Several NICS on the market have a firmware on them, containing PXE code.
PXE stands for Preboot Execution Environment. It has been designed by Intel(?, others too?) and specifies how a system should behave on boot as part of Intel's “Wired For Management” initiative.
Mainly it allows for code to be downloaded and executed via a second stage loader - the “Network Bootstrap Program” (NBP) to do the real work, like pxelinux. Etherboot can be used as a NBP as well. Up until recently, just by unloading the PXE stack immediately and then loading the kernel as if it were installed in EPROM with a NIC specific driver; from version 5.3.3, Etherboot as an NBP can use the PXE UNDI driver abstraction, which makes an Etherboot more portable, at the risk of the unreliable PXE firmware.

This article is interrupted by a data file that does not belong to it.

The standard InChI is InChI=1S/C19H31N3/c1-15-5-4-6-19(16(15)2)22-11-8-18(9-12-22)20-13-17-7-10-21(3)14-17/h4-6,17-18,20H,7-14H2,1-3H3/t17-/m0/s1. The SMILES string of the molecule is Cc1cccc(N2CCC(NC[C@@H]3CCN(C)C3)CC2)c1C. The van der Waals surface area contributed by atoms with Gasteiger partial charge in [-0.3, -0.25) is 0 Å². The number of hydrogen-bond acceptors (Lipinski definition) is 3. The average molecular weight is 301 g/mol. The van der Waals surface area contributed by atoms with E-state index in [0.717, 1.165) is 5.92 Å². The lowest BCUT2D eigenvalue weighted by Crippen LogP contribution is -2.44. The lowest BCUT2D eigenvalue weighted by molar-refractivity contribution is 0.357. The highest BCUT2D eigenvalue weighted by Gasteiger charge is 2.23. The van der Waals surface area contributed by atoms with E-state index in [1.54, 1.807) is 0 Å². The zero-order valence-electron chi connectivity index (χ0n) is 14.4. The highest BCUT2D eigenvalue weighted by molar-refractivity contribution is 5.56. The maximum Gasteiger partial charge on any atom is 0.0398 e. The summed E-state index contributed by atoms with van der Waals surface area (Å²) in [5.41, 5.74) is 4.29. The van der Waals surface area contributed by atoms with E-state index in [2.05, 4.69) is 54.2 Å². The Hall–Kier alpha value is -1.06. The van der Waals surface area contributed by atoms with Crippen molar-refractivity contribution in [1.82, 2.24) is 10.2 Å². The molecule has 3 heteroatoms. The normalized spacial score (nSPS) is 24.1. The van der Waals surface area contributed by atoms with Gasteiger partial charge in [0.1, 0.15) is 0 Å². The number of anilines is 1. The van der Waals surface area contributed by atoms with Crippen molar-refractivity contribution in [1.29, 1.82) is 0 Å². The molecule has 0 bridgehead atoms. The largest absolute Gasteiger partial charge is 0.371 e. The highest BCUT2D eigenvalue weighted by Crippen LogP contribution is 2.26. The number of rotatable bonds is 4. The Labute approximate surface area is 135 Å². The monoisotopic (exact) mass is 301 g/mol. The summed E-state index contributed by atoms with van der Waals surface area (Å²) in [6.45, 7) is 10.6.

Besides, Etherboot itself can be run as the first-stage loader - see the pxe page for details.
You may want to look into http://wiki.ltsp.org/twiki/bin/view/Ltsp/PXE.
Information about using PXE with the PXELinux NBP can be found at http://www.ltsp.org/README.pxe.
The two stage loading might be difficult in NT-server-only environments (or restrictive configurations/setups where the dhcp-daemon is not as powerful as ISC dhcp3) - there is an unofficial workaround for this here: pxefilenamehack. This patch makes etherboot just ignore trailing “.zpxe” on the filename received, to simplify DHCP configuration: so if you have a “bootfile.nbi” to boot from, just call your second-stage-loader “bootfile.nbi.zpxe”, and use this last file name as your DHCP boot file name: the second-stage-loader will download the right “bootfile.nbi”.
You can find a precompiled and well-tested second-stage-loader that includes this unofficial patch in the “Contribs” section of http://thinstation.sourceforge.net/download.html
See also: sampleconfigs